This also harms the body physically as it generates cortisol, a chemical that adds to our stress levels and eventually damages the neurons in our brain and other cells throughout our bodies. Harboring revenge feeds this harmful process until it is released through forgiveness.
That is the reality of revenge. We can often see the effects of revenge on others more easily than on ourselves. Shuri recognizes the effect of revenge in Namor but not in herself.
This is why forgiveness is for those offering it. It is to free them and their hearts from being continually tied to the wrong done to them so they are able to move forward in their life and heal. Forgiveness stops the endless conversation one has in their mind about the pain and hurt they experienced. Forgiveness helps one stop the mental playback function we experience when we have been hurt by someone so our higher order thinking can be heard and guide our thoughts and action. In other words, it is forgiveness that allows one’s original nature to be heard and to acted on.
At the same time, it also frees the person who committed the wrong to atone for their actions and behavior, giving them the opportunity to change their behavior as well. Without feeling continual anger from those they wronged and hearing about the pain they caused, it leaves space for them to hear the voice of their conscience and original mind that can guide them in the direction of atonement and correct behavior as well. At least forgiveness creates the possibility for this type of change to take place. We just might see this level of forgiveness in the third film in the Black Panther franchise.
The power of love: There are multiple levels of love and forgiveness needing to be faced by different characters. Namor is given an opportunity to lead the Talokans to forgive those who have harmed them throughout their history and to love surface people again. However, instead he chooses to encourage revenge within the hearts of the people. We see this when he proudly tells Shuri that his name means “child without love” and that he “has no love for the surface world.” What is paradoxical is that Shuri recognizes the need for Namor to develop a forgiving heart and to be a peacemaker who can love others again, though she cannot see the same in herself.
It is this need to hold on to one’s feelings of hate and anger along with the inability to feel and give love that underlies this struggle to forgive. The film is an excellent visualization of the hardness that develops when one lives a life around seeking revenge and in protecting oneself and loved ones from being hurt — living a life without authentic love and a forgiving heart. The bright, creative heart and spirit that was witnessed in the Shuri of the first Black Panther film have now been replaced by an angry, somber Shuri intent on revenge who seems convinced that love no longer exists in the world. She is pragmatic, scientific and living in the here and now.
The official trailer for “Black Panther: Wakanda Forever” (courtesy Marvel Studios).
The emphasis on women and their unique role as peacemakers: It is so timely to have women in the central roles in “Wakanda Forever.” These are strong yet caring, intelligent, confident, and creative women. Having such women in the role of peace-builders is especially crucial at this time providentially. But even more important, all of the women, with the exception of Queen Ramonda, were millennials. This I found to be particularly poignant.
Many of today’s younger adult women are searching for effective role models who have found a sense of balance and meaning in life, love, purpose, and spirituality in our high-tech world. “Wakanda Forever” presents a central character who, having grown up surrounded by such advanced technology, exemplifies these same struggles faced by today’s millennial women. Here is a brilliant woman who can do amazing things with technology but cannot reconcile that with an equally powerful understanding of spirituality and an eternal existence until she comes face-to-face with its reality. What a powerful visual message for what is now, numerically, the largest and potentially most influential generation.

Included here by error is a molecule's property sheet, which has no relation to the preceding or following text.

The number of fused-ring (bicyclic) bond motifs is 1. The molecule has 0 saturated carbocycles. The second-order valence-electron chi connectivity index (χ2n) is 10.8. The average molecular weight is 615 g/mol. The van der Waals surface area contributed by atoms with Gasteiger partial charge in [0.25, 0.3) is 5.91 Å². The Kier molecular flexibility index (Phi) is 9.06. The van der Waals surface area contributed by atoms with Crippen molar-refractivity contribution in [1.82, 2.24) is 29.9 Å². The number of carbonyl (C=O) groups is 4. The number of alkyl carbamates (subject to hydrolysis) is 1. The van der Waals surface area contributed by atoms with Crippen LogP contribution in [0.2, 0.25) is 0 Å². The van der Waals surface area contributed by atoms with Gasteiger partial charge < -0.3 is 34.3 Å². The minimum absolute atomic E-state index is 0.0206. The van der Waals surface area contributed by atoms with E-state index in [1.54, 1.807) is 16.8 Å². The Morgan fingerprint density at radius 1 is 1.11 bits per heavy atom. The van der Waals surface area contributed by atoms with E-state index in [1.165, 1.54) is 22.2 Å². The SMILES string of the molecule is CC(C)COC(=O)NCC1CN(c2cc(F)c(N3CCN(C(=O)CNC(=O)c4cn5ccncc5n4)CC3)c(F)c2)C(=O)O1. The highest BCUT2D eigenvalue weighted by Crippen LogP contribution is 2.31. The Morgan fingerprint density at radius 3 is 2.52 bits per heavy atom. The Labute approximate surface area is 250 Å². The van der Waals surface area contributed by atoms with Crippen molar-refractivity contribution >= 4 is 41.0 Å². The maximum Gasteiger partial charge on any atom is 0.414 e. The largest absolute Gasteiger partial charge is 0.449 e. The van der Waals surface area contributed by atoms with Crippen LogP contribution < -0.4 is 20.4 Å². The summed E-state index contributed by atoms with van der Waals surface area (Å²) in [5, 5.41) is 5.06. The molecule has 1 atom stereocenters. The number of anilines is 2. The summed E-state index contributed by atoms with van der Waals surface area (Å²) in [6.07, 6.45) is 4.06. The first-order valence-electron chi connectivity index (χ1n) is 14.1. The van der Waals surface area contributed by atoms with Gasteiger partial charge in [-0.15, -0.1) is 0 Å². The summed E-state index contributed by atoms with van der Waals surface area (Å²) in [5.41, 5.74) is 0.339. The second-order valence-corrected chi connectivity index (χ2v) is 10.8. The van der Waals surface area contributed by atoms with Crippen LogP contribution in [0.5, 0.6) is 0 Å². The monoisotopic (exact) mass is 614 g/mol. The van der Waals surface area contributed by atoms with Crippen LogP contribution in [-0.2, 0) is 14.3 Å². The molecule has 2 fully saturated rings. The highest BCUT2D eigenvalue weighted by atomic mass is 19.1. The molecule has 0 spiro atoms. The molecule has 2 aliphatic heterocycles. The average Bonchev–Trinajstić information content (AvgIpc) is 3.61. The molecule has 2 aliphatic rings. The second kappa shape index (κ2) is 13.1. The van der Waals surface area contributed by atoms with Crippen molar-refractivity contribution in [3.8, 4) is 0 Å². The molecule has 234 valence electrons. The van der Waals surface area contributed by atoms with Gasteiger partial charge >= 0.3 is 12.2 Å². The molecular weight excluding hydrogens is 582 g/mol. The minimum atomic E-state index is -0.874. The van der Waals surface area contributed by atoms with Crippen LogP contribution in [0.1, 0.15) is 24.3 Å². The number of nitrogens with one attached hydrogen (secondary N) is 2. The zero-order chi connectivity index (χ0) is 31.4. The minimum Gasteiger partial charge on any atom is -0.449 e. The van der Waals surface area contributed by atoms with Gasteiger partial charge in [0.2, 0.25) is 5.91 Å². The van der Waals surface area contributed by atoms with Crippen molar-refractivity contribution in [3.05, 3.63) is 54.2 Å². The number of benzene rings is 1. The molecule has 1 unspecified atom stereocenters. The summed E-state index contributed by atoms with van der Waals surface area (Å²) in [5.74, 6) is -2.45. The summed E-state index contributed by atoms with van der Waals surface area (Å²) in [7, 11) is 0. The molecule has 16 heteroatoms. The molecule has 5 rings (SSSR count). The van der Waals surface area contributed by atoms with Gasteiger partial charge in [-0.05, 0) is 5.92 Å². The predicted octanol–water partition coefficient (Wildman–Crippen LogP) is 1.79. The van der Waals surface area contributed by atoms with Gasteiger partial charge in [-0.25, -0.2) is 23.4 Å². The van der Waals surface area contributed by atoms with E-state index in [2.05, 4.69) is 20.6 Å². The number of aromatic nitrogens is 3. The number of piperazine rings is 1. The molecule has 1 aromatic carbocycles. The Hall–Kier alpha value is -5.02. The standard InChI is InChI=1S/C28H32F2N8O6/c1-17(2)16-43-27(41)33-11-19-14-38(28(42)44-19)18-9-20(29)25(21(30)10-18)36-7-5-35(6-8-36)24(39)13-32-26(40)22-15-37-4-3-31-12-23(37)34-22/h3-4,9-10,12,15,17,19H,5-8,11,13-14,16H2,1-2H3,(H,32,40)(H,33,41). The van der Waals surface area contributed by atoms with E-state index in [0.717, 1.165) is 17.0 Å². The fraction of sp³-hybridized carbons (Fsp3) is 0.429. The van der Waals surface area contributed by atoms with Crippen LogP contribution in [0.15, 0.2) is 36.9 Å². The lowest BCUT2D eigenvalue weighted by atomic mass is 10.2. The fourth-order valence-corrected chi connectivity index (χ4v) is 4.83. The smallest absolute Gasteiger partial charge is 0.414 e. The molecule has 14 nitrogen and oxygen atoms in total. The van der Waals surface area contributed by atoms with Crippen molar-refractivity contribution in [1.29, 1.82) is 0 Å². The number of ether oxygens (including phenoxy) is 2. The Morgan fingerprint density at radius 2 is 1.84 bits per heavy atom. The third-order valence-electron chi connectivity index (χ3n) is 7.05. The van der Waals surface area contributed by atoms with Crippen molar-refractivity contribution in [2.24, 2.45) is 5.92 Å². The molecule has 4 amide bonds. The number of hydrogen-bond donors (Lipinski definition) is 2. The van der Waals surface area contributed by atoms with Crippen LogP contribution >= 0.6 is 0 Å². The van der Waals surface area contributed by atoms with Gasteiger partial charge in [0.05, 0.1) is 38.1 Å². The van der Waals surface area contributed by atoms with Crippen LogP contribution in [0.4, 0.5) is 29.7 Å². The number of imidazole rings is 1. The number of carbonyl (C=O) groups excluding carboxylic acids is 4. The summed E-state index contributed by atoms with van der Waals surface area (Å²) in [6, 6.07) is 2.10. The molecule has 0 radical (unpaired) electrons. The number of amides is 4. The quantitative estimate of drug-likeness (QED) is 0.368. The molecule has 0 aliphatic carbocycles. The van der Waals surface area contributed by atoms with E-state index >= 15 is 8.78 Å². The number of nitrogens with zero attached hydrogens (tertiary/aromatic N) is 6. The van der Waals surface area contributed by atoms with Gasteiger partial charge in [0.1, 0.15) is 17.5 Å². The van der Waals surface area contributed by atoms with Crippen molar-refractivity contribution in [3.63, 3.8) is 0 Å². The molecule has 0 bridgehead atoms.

One of the most prophetic and dramatic images of the film comes toward the end after Shuri has her spiritual awakening, so to speak, realizing she has let vengeance consume her and takes on the role of genuine peace-builder after joining hands with Namor. This was the culmination of the major themes coming together — forgiveness and women as peacemakers. Of course, this can only be the beginning and not a Hollywood ending. Peace-building is not an end but a beginning process.
Thankfully, the film does not hype this moment. At the very end, we witness Shuri recognizing her limitations and need to reflect on all that her mother had tried to teach her. She does so by going to Haiti to see T’Challa’s wife, Nakia (Lupita Nyong’o) and completing the initial ceremony of burning her funeral clothing for her brother that she had refused to do in the beginning — a sign that just maybe she was learning to forgive herself and move forward.
Overall, “Wakanda Forever” takes on deep and relevant themes that are not for the faint of heart. That’s why I recommend this film. In fact, those especially between ages 16 and 40 should see the film. After watching it, I encourage viewers to take the time to reflect, talk about it and see what you got from the movie besides having watched an exciting adventure film. For me, I’m glad I chose it as my end of the year movie as it was the perfect way to begin 2023!♦
“Black Panther: Wakanda Forever” (rated PG-13): Running time: 2 hours 41 minutes. Directed by Ryan Coogler; written by Ryan Coogler and Joe Robert Cole. Main cast: Angela Bassett, Lake Bell, Danai Gurira, Tenoch Huerta, Daniel Kaluuya, Lupita Nyong’o, and Letitia Wright. See IMDb for full details. The film is still in some theaters and will be available to stream on Disney+ beginning February 1 and on DVD/Blu-ray on February 7. (Yes, there is a post-credits scene!)
Dr. Kathy Winings (UTS Class of 1987) is Vice President of the Board of Directors of the International Relief Friendship Foundation, and President of Educare, an education and accreditation consulting agency. She received her Ed.D. from Teachers College, Columbia University.
Photo at top: A movie still from “Black Panther: Wakanda Forever” featuring Angela Bassett as Queen Ramonda. Bassett won Best Supporting Actress at the 80th Golden Globe Awards and the 28th Critics’ Choice Awards, and is nominated for an Oscar in that category as well (photo courtesy Marvel Studios).